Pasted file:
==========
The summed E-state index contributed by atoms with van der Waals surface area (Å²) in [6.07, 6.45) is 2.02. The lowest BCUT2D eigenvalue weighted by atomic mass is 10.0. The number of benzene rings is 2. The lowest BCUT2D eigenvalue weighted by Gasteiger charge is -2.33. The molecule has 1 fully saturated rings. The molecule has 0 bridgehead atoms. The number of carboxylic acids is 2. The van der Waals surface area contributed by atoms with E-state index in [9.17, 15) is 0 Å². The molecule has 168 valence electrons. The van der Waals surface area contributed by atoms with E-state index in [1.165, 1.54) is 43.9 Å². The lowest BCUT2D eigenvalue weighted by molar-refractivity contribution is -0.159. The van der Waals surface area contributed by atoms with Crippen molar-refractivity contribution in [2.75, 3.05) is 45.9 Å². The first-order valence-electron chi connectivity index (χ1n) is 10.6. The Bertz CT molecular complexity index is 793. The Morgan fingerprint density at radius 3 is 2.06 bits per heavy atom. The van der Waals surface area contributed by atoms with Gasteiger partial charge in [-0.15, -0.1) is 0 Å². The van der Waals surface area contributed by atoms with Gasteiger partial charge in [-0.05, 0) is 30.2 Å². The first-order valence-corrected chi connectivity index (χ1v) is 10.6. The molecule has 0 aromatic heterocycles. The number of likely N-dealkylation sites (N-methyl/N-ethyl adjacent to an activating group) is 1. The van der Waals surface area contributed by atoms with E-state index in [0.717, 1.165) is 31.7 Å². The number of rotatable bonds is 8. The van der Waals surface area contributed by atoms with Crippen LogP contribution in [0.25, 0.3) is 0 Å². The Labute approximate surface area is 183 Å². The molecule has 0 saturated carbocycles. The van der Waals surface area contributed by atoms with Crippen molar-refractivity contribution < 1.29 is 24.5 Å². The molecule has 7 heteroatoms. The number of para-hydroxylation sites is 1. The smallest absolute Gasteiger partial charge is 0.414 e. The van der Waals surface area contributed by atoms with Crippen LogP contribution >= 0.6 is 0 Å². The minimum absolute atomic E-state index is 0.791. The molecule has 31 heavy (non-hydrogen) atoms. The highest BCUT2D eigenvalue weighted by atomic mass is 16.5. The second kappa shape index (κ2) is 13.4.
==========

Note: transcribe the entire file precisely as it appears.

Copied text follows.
The summed E-state index contributed by atoms with van der Waals surface area (Å²) in [6.07, 6.45) is 2.02. The lowest BCUT2D eigenvalue weighted by atomic mass is 10.0. The number of benzene rings is 2. The lowest BCUT2D eigenvalue weighted by Gasteiger charge is -2.33. The molecule has 1 fully saturated rings. The molecule has 0 bridgehead atoms. The number of carboxylic acids is 2. The van der Waals surface area contributed by atoms with E-state index in [9.17, 15) is 0 Å². The molecule has 168 valence electrons. The van der Waals surface area contributed by atoms with E-state index in [1.165, 1.54) is 43.9 Å². The lowest BCUT2D eigenvalue weighted by molar-refractivity contribution is -0.159. The van der Waals surface area contributed by atoms with Crippen molar-refractivity contribution in [2.75, 3.05) is 45.9 Å². The first-order valence-electron chi connectivity index (χ1n) is 10.6. The Bertz CT molecular complexity index is 793. The Morgan fingerprint density at radius 3 is 2.06 bits per heavy atom. The van der Waals surface area contributed by atoms with Gasteiger partial charge in [-0.15, -0.1) is 0 Å². The van der Waals surface area contributed by atoms with Gasteiger partial charge in [-0.05, 0) is 30.2 Å². The first-order valence-corrected chi connectivity index (χ1v) is 10.6. The molecule has 0 aromatic heterocycles. The number of likely N-dealkylation sites (N-methyl/N-ethyl adjacent to an activating group) is 1. The van der Waals surface area contributed by atoms with E-state index in [0.717, 1.165) is 31.7 Å². The number of rotatable bonds is 8. The van der Waals surface area contributed by atoms with Crippen LogP contribution in [0.25, 0.3) is 0 Å². The Labute approximate surface area is 183 Å². The molecule has 0 saturated carbocycles. The van der Waals surface area contributed by atoms with Crippen molar-refractivity contribution < 1.29 is 24.5 Å². The molecule has 7 heteroatoms. The number of para-hydroxylation sites is 1. The smallest absolute Gasteiger partial charge is 0.414 e. The van der Waals surface area contributed by atoms with Crippen LogP contribution >= 0.6 is 0 Å². The minimum absolute atomic E-state index is 0.791. The molecule has 31 heavy (non-hydrogen) atoms. The highest BCUT2D eigenvalue weighted by atomic mass is 16.5. The second kappa shape index (κ2) is 13.4.